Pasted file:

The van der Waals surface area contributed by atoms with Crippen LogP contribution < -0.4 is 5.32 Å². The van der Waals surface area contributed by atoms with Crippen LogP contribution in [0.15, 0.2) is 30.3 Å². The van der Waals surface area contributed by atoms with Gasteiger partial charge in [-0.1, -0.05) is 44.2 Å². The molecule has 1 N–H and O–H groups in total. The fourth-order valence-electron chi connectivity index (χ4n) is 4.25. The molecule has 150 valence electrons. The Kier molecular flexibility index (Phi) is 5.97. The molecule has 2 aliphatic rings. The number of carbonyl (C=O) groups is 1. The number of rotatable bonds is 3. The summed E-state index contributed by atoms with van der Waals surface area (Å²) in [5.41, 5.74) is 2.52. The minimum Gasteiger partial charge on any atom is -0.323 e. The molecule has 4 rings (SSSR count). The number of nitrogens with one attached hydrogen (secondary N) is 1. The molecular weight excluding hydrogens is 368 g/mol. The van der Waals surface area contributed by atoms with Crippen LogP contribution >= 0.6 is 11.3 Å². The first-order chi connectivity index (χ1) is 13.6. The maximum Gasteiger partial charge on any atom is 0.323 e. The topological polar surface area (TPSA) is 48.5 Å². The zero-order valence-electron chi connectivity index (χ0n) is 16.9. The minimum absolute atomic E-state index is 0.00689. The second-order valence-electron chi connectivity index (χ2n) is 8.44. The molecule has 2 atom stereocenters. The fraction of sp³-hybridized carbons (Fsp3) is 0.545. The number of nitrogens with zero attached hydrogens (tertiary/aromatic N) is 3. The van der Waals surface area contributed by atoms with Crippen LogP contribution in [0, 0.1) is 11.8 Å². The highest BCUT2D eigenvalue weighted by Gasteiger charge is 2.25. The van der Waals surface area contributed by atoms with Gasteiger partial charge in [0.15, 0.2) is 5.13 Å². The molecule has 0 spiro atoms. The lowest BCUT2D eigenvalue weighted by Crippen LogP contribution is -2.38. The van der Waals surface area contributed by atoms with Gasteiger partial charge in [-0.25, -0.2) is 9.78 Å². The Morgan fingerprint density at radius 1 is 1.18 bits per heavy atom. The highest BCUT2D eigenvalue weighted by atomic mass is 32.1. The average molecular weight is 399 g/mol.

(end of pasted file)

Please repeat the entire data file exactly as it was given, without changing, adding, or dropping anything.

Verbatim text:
The van der Waals surface area contributed by atoms with Crippen LogP contribution < -0.4 is 5.32 Å². The van der Waals surface area contributed by atoms with Crippen LogP contribution in [0.15, 0.2) is 30.3 Å². The van der Waals surface area contributed by atoms with Gasteiger partial charge in [-0.1, -0.05) is 44.2 Å². The molecule has 1 N–H and O–H groups in total. The fourth-order valence-electron chi connectivity index (χ4n) is 4.25. The molecule has 150 valence electrons. The Kier molecular flexibility index (Phi) is 5.97. The molecule has 2 aliphatic rings. The number of carbonyl (C=O) groups is 1. The number of rotatable bonds is 3. The summed E-state index contributed by atoms with van der Waals surface area (Å²) in [5.41, 5.74) is 2.52. The minimum Gasteiger partial charge on any atom is -0.323 e. The molecule has 4 rings (SSSR count). The number of nitrogens with one attached hydrogen (secondary N) is 1. The molecular weight excluding hydrogens is 368 g/mol. The van der Waals surface area contributed by atoms with Crippen LogP contribution >= 0.6 is 11.3 Å². The first-order chi connectivity index (χ1) is 13.6. The maximum Gasteiger partial charge on any atom is 0.323 e. The topological polar surface area (TPSA) is 48.5 Å². The zero-order valence-electron chi connectivity index (χ0n) is 16.9. The minimum absolute atomic E-state index is 0.00689. The second-order valence-electron chi connectivity index (χ2n) is 8.44. The molecule has 2 atom stereocenters. The fraction of sp³-hybridized carbons (Fsp3) is 0.545. The number of nitrogens with zero attached hydrogens (tertiary/aromatic N) is 3. The van der Waals surface area contributed by atoms with Crippen LogP contribution in [0, 0.1) is 11.8 Å². The highest BCUT2D eigenvalue weighted by Gasteiger charge is 2.25. The van der Waals surface area contributed by atoms with Gasteiger partial charge in [0.15, 0.2) is 5.13 Å². The molecule has 0 spiro atoms. The lowest BCUT2D eigenvalue weighted by Crippen LogP contribution is -2.38. The van der Waals surface area contributed by atoms with Gasteiger partial charge in [-0.25, -0.2) is 9.78 Å². The Morgan fingerprint density at radius 1 is 1.18 bits per heavy atom. The highest BCUT2D eigenvalue weighted by atomic mass is 32.1. The average molecular weight is 399 g/mol.